The city of Ham Lake is hosting two public meetings within the next couple of weeks to discuss the findings of a septic study in the Hiawatha Beach and Comfort Resort neighbors on the south side of Coon Lake and to begin discussing some feasible solutions.
Both meetings start at 6 p.m. and will be at Ham Lake City Hall in the council chambers. The first meeting Wednesday, April 11 will feature Ellingson Companies, which conducted a comprehensive assessment report (CAR) study. The second meeting Tuesday, April 17 will feature Mike Jungbauer, who is a state senator from East Bethel, but will be speaking as the principal and chief executive officer of Infinite Hydrologic Solutions to provide some alternative options.
There are 154 properties in these two neighborhoods, which includes 11 vacant lots, according to the CAR study. A big issue in this area is the lot sizes are so small that some septic or well systems cannot be installed according to current state regulations on setbacks.
The CAR study determined that of the 143 occupied lots, only 24 lots have compliant systems and 119 have non-compliant systems. Of the 119 non-compliant lots, 63 lots have enough space to meet current setback requirements whenever new systems are installed. The other 56 lots are so small that there is no space for a new septic treatment system or there would be less than 12 inches of vertical separation between the bottom of the rock bed and the saturated soil. In these cases, Ellingson Companies suggested a holding tank, which would require a lot of pumping.
The Ham Lake City Council has heard a number of options to solve the problem, but would like to hear what the public thinks after learning about the different options.
Mayor Mike Van Kirk said he does not want residents to think the council has an agenda. He said they will present the different options and see what residents think.
“We’ll do everything we can to help every single person out there be able to come into compliance with their septic systems,” Van Kirk said.
During a joint March 26 meeting between the council and the Ham Lake Planning Commission, Van Kirk acknowledged that a hurdle to get over will be figuring out a fair funding solution when some people have compliant systems and some have non-compliant systems. A system could be non-compliant because state codes are not being met with regards to separation between the bottom of the rock bed and the saturated soils, because of separation between the septic system and well not being met, or because the system itself is failing.
Van Kirk made it clear that Ham Lake residents who do not live in this neighborhood should not have to pay for the improvements. Van Kirk and Councilmember Gary Kirkeide also said they were not interested in working with the cities of Columbus or East Bethel at this time.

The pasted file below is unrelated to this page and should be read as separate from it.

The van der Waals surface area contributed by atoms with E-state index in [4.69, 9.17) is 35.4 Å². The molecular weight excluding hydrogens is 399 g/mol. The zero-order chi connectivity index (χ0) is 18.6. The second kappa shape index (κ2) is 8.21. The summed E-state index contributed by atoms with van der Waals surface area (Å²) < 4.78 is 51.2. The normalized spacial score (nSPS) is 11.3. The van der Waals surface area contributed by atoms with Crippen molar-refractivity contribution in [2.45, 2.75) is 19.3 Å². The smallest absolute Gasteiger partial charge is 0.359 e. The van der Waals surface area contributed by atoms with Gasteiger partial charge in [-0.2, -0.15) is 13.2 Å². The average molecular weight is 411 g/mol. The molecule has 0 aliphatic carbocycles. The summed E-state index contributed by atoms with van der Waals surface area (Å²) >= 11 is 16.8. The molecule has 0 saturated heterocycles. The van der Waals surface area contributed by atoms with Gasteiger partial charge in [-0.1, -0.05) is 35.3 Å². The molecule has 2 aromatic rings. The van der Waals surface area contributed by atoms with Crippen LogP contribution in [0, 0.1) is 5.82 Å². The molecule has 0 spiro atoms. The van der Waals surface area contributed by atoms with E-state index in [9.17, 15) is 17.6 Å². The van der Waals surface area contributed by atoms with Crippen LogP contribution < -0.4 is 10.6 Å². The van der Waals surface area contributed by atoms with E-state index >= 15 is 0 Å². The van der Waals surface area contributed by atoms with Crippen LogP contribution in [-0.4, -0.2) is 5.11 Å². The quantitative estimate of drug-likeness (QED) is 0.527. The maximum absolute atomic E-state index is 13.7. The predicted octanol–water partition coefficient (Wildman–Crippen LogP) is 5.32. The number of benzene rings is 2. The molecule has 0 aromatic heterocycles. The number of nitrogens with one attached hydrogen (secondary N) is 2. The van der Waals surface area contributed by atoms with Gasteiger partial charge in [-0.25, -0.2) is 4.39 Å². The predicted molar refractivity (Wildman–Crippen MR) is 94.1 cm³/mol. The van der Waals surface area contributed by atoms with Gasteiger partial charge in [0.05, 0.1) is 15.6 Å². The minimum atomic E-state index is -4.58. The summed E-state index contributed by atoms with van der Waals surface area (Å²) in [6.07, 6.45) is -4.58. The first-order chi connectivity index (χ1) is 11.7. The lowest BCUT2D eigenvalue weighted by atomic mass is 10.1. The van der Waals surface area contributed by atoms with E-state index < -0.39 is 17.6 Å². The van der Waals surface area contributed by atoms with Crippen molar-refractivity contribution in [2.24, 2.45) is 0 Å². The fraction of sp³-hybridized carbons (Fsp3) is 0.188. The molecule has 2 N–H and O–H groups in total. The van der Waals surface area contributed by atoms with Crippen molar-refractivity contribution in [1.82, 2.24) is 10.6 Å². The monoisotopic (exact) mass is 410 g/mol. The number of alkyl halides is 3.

“We take care of our own house,” Van Kirk said.
The city of Ham Lake should focus on finding a solution for Ham Lake residents, he said. “Not that I want to be an isolationist, but to work with other communities might take a lot longer,” Van Kirk said.
A variety of options
One option that Ham Lake elected officials have consistently taken off the table for many years is working with the Metropolitan Council on developing a municipal sewer and water system.
The Ellingson Companies CAR study looked at four different alternatives and suggested that individual treatment systems seem to be the best long-term value. However, this would require 56 property owners to put in a holding tank at some point.
According to Ellingson, if a residence of two or three people uses approximately 4,000 gallons of water per month and has a 2,000-gallon holding tank, the tank would have to be pumped every two weeks. Ellingson estimated the pumping cost would be $250. This would mean an annual cost of $6,500.
Ellingson said that 21 of the 56 small property owners could be in Type IV or Type V systems that would have a large initial cost of $10,000 to $14,000, but may only have an annual pumping cost of $560.
Ham Lake City Engineer Tom Collins said the CAR study did not address well locations, which obviously has huge implications on this whole discussion.
Jungbauer looked deeper into this and found out that shared wells between some properties could enable these 56 property owners to install new septic systems whenever they need them and avoid the costly holding tanks.
Some of these 56 properties would still have a problem of having a thin layer between the bottom of their septic system rock bed and saturated soils or the water table, he said.
Jungbauer said there are advanced septic systems available on the market classified as Type IV, Level A that could solve this issue.
Jungbauer told a March 26 joint city council and planning commission meeting that a standard septic system needs three feet of vertical separation between the bottom of the septic system rock bed and the top of the seasonally saturated soil zone or the water table. These Type IV, Level A systems only need 12 to 18 inches of separation.
He is seeking information from the Minnesota Pollution Control Agency on what separation is needed for certain systems, so that residents can see this during the April 17 meeting, Jungbauer said.
He suggested that Ham Lake look into creating an overlay district that could possibly bring those with setback issues into compliance.
Collins said he needs more information from Jungbauer about how creating an overlay district would bring nonconforming properties into compliance.
Eric Hagen is at firstname.lastname@example.org